When Maya was a girl, her grandmother was everything to her: teller of magical fairy tales, surrogate mother, best friend. Then her grandmother disappeared without a trace, leaving Maya with only questions to fill the void.
Twenty-seven years later, her grandmother’s body is found in a place she had no connection to.
Desperate for answers, Maya begins to unravel secrets that go back decades, from 1910s New York to 1930s Germany and beyond. But when she begins to find herself spinning her own lies in order to uncover what happened, she must decide whether her life, and a chance at love, are worth risking for the truth.

My Review

With thanks to the publisher for the copy received.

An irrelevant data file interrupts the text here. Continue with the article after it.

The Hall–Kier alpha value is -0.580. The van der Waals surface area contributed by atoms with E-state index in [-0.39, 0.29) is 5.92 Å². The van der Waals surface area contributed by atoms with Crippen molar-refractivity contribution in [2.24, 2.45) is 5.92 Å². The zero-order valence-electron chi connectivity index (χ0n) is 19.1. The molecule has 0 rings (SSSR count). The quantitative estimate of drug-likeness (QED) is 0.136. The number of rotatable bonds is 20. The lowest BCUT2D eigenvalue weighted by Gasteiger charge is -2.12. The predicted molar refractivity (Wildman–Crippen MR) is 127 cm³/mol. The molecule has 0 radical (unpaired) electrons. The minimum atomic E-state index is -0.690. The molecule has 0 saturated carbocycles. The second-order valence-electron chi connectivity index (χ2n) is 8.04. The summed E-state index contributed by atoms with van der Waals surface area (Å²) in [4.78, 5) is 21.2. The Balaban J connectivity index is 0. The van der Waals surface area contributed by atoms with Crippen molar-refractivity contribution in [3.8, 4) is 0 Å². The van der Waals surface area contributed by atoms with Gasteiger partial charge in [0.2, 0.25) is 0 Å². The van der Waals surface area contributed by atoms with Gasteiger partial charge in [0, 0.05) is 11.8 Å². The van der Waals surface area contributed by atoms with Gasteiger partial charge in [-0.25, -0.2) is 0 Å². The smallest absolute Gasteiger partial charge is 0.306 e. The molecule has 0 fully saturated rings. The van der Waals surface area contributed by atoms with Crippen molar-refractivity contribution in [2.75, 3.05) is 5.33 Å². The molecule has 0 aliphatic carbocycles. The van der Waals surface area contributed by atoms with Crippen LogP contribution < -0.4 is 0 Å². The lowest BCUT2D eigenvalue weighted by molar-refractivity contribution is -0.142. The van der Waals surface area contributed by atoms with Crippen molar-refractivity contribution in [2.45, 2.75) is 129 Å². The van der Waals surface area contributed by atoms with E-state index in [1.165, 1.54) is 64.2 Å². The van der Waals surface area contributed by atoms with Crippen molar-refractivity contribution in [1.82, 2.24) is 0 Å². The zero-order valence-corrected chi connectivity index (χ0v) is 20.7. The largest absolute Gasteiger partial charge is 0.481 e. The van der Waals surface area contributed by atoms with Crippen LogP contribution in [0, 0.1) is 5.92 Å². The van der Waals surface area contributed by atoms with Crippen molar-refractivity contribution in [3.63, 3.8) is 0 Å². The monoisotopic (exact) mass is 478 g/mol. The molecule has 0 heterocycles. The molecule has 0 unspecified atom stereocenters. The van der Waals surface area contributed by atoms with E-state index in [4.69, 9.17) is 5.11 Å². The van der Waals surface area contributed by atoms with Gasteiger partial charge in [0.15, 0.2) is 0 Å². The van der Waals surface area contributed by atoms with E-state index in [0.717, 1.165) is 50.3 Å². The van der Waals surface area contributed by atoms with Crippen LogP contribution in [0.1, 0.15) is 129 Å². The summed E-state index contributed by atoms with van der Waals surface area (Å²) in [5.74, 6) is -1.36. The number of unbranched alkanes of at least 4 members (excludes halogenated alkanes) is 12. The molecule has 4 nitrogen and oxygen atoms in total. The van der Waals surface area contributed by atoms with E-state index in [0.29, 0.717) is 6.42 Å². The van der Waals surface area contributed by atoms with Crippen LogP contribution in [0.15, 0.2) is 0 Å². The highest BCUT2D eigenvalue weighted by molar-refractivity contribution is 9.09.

Even though Hotel on Shadow Lake wasn’t quite like I expected it to be, I enjoyed it a lot. Set in Germany in the late 1930s and USA across the decades it demonstrates the devastation caused by the horror of WW2 and also how greed can destroy lives.
In 1930’s Munich, Martha has differing views to her mother and twin brother about the country’s political situation. She is constantly being warned that she needs to keep her thoughts to herself.
In 2017, Maya is desperate to find out why the remains of her Grandmother (Martha) have been discovered in a remote area in New York. Despite warnings to be careful, she is determined to carry on with her investigation.